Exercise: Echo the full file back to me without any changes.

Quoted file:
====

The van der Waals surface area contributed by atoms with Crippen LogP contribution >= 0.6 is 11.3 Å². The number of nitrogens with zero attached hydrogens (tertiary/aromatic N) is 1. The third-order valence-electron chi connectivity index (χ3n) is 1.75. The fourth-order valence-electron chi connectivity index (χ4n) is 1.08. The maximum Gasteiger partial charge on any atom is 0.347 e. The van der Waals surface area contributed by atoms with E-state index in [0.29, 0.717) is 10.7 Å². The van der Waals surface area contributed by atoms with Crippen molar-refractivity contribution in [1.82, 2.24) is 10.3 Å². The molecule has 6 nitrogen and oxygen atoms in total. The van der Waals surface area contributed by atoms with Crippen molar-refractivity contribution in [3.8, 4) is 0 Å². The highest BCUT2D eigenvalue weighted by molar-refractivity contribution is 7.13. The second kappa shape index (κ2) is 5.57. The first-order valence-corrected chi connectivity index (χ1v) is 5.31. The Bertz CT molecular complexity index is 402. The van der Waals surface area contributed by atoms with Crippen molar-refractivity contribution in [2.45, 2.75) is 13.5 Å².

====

The van der Waals surface area contributed by atoms with Crippen LogP contribution >= 0.6 is 11.3 Å². The number of nitrogens with zero attached hydrogens (tertiary/aromatic N) is 1. The third-order valence-electron chi connectivity index (χ3n) is 1.75. The fourth-order valence-electron chi connectivity index (χ4n) is 1.08. The maximum Gasteiger partial charge on any atom is 0.347 e. The van der Waals surface area contributed by atoms with E-state index in [0.29, 0.717) is 10.7 Å². The van der Waals surface area contributed by atoms with Crippen molar-refractivity contribution in [1.82, 2.24) is 10.3 Å². The molecule has 6 nitrogen and oxygen atoms in total. The van der Waals surface area contributed by atoms with Crippen molar-refractivity contribution in [3.8, 4) is 0 Å². The highest BCUT2D eigenvalue weighted by molar-refractivity contribution is 7.13. The second kappa shape index (κ2) is 5.57. The first-order valence-corrected chi connectivity index (χ1v) is 5.31. The Bertz CT molecular complexity index is 402. The van der Waals surface area contributed by atoms with Crippen molar-refractivity contribution in [2.45, 2.75) is 13.5 Å².